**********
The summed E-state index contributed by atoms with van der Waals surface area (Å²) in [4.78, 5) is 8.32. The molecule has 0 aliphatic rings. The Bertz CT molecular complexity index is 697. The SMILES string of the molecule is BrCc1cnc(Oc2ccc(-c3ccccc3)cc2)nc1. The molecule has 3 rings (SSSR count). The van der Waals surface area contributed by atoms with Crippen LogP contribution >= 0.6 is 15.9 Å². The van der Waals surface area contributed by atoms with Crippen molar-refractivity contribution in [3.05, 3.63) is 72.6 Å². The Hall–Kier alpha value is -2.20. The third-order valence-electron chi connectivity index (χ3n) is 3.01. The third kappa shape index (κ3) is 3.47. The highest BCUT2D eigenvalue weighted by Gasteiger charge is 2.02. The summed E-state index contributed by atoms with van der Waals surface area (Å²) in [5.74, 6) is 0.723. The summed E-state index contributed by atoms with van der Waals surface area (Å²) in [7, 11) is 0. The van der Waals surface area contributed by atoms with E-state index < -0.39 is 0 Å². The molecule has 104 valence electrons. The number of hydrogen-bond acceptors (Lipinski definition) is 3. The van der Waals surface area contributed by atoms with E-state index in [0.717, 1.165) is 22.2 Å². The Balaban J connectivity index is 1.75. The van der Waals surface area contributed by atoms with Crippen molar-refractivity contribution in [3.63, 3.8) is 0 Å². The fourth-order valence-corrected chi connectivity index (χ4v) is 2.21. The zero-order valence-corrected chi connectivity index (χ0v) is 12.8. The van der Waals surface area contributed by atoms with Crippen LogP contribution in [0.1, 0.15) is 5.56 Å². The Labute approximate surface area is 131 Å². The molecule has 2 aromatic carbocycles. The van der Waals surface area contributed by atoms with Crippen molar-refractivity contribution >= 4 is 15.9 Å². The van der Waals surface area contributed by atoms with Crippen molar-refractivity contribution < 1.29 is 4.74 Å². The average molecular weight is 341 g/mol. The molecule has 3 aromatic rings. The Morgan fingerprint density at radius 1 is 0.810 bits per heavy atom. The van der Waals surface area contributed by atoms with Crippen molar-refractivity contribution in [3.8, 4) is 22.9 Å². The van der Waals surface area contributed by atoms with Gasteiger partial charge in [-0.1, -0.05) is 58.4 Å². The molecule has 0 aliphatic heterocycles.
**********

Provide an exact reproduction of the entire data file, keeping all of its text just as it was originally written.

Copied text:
The summed E-state index contributed by atoms with van der Waals surface area (Å²) in [4.78, 5) is 8.32. The molecule has 0 aliphatic rings. The Bertz CT molecular complexity index is 697. The SMILES string of the molecule is BrCc1cnc(Oc2ccc(-c3ccccc3)cc2)nc1. The molecule has 3 rings (SSSR count). The van der Waals surface area contributed by atoms with Crippen LogP contribution >= 0.6 is 15.9 Å². The van der Waals surface area contributed by atoms with Crippen molar-refractivity contribution in [3.05, 3.63) is 72.6 Å². The Hall–Kier alpha value is -2.20. The third-order valence-electron chi connectivity index (χ3n) is 3.01. The third kappa shape index (κ3) is 3.47. The highest BCUT2D eigenvalue weighted by Gasteiger charge is 2.02. The summed E-state index contributed by atoms with van der Waals surface area (Å²) in [5.74, 6) is 0.723. The summed E-state index contributed by atoms with van der Waals surface area (Å²) in [7, 11) is 0. The van der Waals surface area contributed by atoms with E-state index < -0.39 is 0 Å². The molecule has 104 valence electrons. The number of hydrogen-bond acceptors (Lipinski definition) is 3. The van der Waals surface area contributed by atoms with E-state index in [0.717, 1.165) is 22.2 Å². The Balaban J connectivity index is 1.75. The van der Waals surface area contributed by atoms with Crippen molar-refractivity contribution in [3.63, 3.8) is 0 Å². The fourth-order valence-corrected chi connectivity index (χ4v) is 2.21. The zero-order valence-corrected chi connectivity index (χ0v) is 12.8. The van der Waals surface area contributed by atoms with Crippen LogP contribution in [0.1, 0.15) is 5.56 Å². The Labute approximate surface area is 131 Å². The molecule has 2 aromatic carbocycles. The van der Waals surface area contributed by atoms with Crippen molar-refractivity contribution >= 4 is 15.9 Å². The van der Waals surface area contributed by atoms with Crippen molar-refractivity contribution < 1.29 is 4.74 Å². The average molecular weight is 341 g/mol. The molecule has 3 aromatic rings. The Morgan fingerprint density at radius 1 is 0.810 bits per heavy atom. The van der Waals surface area contributed by atoms with Crippen molar-refractivity contribution in [3.8, 4) is 22.9 Å². The van der Waals surface area contributed by atoms with Gasteiger partial charge in [-0.1, -0.05) is 58.4 Å². The molecule has 0 aliphatic heterocycles.